There’s a decided advantage to utilizing corn as silage despite high corn grain prices, according to University of Wisconsin Extension farm management specialist Bruce Jones.

His paper, “Potential Economic Advantages of Corn Silage Over Hay as Forage in Dairy Cow Rations,” indicates a decided economic advantage to corn silage. Even though corn silage is no longer cheap – as with most other forage and grain options – it is still a very economical forage under many, if not most, production scenarios.

A new decision-making tool that can show that advantage is now available for dairy producers who grow their own feed. The Corn Silage:Hay Economics Calculator allows a producer to input up-to-date feed values, cost of production per acre, comparative yields, production per cow and the planned ration corn silage:hay forage mix to test the corn silage advantage. Sensitivity analysis allows the comparison of economic advantage over a range of yield and pricing situations. A comparison to either all corn silage or hay forage is also made.

A recent analysis utilizing the tool indicates a $548/acre economic advantage to producing and feeding corn silage vs. hay to a 30,000-lb/cow herd. Assumptions included corn silage yielding 17 tons/acre as fed, 180-bu corn grain and hay yield of 3.8 tons/acre as fed; $500/acre corn production costs and corn grain and soybean oil meal (SBOM) values at $7/bu and $360/ton, respectively. The tool balances a ration based on the forage, comparing the cost of forage options. Thus, the values of grain and SBOM fed are accounted for.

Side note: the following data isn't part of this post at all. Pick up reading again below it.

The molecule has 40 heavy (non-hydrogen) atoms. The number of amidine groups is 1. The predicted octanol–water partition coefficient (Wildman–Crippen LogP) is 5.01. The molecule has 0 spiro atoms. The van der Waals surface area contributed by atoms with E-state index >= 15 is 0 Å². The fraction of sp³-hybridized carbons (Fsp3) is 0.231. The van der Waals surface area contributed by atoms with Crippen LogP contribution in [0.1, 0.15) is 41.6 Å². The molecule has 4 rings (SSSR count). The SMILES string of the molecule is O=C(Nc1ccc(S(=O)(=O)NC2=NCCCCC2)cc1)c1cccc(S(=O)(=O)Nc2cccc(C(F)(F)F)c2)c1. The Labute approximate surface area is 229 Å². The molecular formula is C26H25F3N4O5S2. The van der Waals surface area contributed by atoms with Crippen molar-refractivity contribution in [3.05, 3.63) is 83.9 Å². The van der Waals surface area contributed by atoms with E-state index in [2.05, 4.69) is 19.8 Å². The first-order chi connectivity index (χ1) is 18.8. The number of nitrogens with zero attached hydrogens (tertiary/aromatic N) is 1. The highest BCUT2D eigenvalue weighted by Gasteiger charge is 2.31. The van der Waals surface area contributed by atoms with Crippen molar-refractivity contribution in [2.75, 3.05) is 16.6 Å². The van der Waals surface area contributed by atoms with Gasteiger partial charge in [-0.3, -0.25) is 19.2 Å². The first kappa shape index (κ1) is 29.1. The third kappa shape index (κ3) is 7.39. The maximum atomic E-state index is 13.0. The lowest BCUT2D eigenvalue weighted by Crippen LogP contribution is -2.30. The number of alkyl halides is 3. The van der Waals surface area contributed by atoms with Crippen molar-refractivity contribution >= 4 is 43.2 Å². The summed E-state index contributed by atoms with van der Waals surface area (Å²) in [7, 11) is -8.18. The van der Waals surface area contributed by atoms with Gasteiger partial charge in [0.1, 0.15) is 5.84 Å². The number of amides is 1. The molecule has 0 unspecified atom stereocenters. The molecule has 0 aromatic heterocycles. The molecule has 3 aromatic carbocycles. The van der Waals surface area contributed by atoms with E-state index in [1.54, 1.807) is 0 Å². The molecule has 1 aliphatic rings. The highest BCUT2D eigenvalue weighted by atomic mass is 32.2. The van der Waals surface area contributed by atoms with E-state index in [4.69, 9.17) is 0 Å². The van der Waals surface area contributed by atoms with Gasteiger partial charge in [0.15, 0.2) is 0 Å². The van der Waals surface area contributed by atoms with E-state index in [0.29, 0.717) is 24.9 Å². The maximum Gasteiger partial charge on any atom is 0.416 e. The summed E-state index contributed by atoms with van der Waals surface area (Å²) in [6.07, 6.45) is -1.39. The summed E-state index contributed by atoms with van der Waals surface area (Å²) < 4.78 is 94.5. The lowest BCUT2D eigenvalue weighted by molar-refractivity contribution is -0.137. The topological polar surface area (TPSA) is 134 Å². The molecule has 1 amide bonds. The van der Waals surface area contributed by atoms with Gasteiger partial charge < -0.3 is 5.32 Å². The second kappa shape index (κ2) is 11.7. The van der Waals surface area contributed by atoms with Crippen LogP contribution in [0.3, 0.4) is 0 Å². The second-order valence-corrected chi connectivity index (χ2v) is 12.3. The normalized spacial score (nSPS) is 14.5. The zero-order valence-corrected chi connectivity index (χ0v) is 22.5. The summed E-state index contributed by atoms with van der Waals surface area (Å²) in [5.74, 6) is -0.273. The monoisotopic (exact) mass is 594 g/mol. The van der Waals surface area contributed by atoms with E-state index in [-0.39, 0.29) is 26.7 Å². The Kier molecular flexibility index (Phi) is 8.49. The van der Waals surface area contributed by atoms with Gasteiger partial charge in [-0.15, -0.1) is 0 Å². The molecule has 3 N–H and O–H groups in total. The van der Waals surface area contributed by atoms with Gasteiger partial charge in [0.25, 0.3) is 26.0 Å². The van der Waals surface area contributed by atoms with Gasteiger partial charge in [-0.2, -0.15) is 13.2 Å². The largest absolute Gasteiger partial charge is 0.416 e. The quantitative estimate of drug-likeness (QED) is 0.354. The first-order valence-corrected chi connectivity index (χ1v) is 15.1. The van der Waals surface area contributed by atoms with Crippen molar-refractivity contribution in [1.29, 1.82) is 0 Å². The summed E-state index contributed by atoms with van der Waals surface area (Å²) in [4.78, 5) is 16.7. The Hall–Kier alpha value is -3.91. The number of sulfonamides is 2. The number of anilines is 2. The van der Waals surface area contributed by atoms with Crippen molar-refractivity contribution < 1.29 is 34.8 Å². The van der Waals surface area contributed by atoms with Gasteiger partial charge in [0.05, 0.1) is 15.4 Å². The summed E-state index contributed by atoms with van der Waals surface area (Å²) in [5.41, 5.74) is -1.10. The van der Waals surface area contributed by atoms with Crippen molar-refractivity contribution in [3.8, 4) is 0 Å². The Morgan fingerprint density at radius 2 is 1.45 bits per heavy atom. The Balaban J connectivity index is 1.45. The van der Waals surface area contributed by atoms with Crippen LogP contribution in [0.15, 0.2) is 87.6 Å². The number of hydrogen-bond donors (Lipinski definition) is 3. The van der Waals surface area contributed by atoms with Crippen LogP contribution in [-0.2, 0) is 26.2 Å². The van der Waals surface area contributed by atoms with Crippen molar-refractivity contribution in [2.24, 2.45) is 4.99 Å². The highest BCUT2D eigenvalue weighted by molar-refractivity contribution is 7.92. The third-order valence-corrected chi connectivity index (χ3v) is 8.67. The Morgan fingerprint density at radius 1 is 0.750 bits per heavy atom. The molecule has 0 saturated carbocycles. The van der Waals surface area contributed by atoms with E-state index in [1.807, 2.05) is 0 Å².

The corn silage economic advantage holds when comparing a range of corn-grain prices to various corn silage yields until grain yield exceeds 150 bu and silage yield drops to 11 tons/acre. Both higher-valued grain and lower-yielding corn silage eventually erases the corn silage advantage. However, even at 261-bu/acre grain, corn silage only needs to yield 15 tons/acre to regain the economic advantage.

Although the value of corn silage has ballooned from around $35 to $85/ton, it is still an economical feed for lactating dairy cows under most production scenarios compared to hay for those who grow their own feed and have the option of selling or feeding grain.

Exceptions may include soil conditions or short growing seasons where corn production is less than optimal as compared to hay. Dairy producers in parts of Wisconsin where the prospect of grain production is slight may still find corn silage competitive to hay production unless a market for excess production is either not available or will not offset the growing/purchase of other feeds